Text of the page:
Indigenous archaeologies weave Indigenous voices, knowledge, and histories through Western archaeologies to reclaim and revive Indigenous histories and humanities erased and denied by Western archaeology. This is not an archaeology of resistance; it is an archaeology of reclaiming and revivance, weaving paths to healing and reconciliation. Archaeologists often identify the Indigenous people of Turtle Island as Asians from Asia, a culture and country that did not exist in the deep past. Yet, in many Indigenous genesis histories, Indigenous people say they have been here since time immemorial. The traditional Western archaeological story argues that Indigenous people have been in the Western Hemisphere for 12- 15 kya. Disconnecting Indigenous people from their ancient homelands and identities is violent, destructive, and ongoing. In listening to oral histories and weaving them through archaeological evidence, I argue that Indigenous people have been in the Western Hemisphere for over 130 kya. Reclaiming and rewriting deep Indigenous history and relinking Indigenous people to their ancient homelands is a path to healing for Indigenous people. Understanding Indigenous people’s links to homelands in the deep past leads to decolonizing minds and hearts and informs and addresses racism and discrimination in contemporary populations.

11:00 AM: Reflections on Archaeology on Siksika: Old Sun Community College Initiatives
Presentation format: Online - pre-recorded
  • Vivian Ayoungman - Old Sun Community College
  • Lindsay Amundsen-Meyer - University of Calgary

Over the last several years, Old Community College has been working with the University of Calgary on several archaeology projects, including a culture sites inventory and archaeology field school. This work is part of a large initiative by Old Sun to develop a Heritage Certificate Program. The goal of these programs is to engage Siksika students with culturally meaningful curriculum to foster interest in heritage, and to teach skills needed for successful employment in archaeology. We want to increase capacity of our community to study our own history, in a culturally meaningful way, so that we are no longer on the outside of these projects looking in. In this panel, I will reflect on my experiences on these projects and working with archaeologists, and how Indigenous communities such as the Siksika can work with technical professionals to find a meaningful, respectful and Indigenous driven path forward.

11:15 AM: Promoting a Trauma Informed Archaeology
Presentation format: In-Person
  • Jodi  Howe

The concept of a trauma informed archaeology works to identify the positive and negative impacts that archaeology can have on Mi’kmaq individuals and the communities that they come from. In this presentation I will utilize my capacity as a Mi’kmaq woman working in the field and as a contractor responsible for archaeological research and community engagement, I hope to bring a unique perspective to the broader archaeological community. My goal is to create a safe space where meaningful conversations can begin the process of enacting change within the discipline where Indigenous people can enter and thrive in their archaeological careers long-term. In order for this work to succeed, non-indigenous archaeologists need to be involved and aware of the challenges that we (indigenous people) face when working with our ancestors’ belongings in such an emotionless & scientific space. Development has repeatedly damaged the relationship that Indigenous people have with the land and can negatively impact archaeological collaboration moving forward. I have seen first hand that communities can experience trauma and anger for generations if the archaeological process isn’t respected. I have also experienced the overwhelming positive impacts that can happen when 2 eyed seeing becomes more than a statement without action.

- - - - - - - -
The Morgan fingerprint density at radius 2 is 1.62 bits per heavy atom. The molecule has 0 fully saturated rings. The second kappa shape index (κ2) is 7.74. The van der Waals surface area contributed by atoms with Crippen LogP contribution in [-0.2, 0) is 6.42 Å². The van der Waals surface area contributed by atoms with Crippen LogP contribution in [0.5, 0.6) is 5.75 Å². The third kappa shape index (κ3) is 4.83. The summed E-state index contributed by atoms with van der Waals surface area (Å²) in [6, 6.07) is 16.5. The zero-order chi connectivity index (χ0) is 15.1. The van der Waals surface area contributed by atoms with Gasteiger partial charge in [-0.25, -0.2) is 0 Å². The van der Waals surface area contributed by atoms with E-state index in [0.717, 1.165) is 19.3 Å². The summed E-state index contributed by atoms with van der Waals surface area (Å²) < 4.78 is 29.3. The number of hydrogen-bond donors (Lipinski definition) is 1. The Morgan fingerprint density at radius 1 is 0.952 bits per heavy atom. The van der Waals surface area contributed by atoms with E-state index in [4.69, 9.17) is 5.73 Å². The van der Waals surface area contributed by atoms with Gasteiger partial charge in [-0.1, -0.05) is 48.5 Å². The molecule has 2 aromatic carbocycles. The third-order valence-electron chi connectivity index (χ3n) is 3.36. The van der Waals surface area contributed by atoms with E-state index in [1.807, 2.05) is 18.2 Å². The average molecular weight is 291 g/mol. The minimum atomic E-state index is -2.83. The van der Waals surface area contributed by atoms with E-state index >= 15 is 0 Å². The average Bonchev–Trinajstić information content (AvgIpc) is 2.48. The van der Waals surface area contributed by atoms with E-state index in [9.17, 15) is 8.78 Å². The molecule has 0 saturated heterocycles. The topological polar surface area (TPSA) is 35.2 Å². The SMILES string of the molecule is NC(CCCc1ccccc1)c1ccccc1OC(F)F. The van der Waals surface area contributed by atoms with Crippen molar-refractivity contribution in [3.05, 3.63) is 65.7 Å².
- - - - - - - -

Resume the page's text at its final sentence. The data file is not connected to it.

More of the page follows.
11:30 AM: M̌ṇúxvit approach - to unite or become one. Archaeology for the Haíɫzaqvv Nation
Presentation format: In-Person
  • Elroy White - Heiltsuk Nation (Central Coast Archaeology)

Elroy White is a Haíɫzaqv archaeologist who represents his Nation by leading CRM and internally-driven research projects. Guided by his potlatch knowledge and by combining it with the tools of western archaeology, he has become a leader in an archaeological profession dominated by outside archaeology companies, government, industry, and world of academia. He is inspired by the Haíɫcistut process and by the Hstrymkrs who encourage First Nation youth to rewrite history. The Haíɫcistut process is a form of reconciliation in British Columbia however, the Haíɫzaqv leadership translated it by 'turning thing around and to make them right again’ because they have never done anything wrong.

Elroy White shares his positive and negative experiences in academia, CRM and internally driven archaeological research in his territory in British Columbia. Although working with colleagues first, a land-based process called Ecosystem Based Management shifted the balance of resource management and academia to the Haíɫzaqv leadership. He works with intergenerational crew members utilizing updated technologies. All data gathered are administered by his Nation. He combines operational and resource management by uniting them to the benefit of his people in effect to become one, the M̌ṇúxvit approach otherwise Archaeology for the Haíɫzaqv Nation first.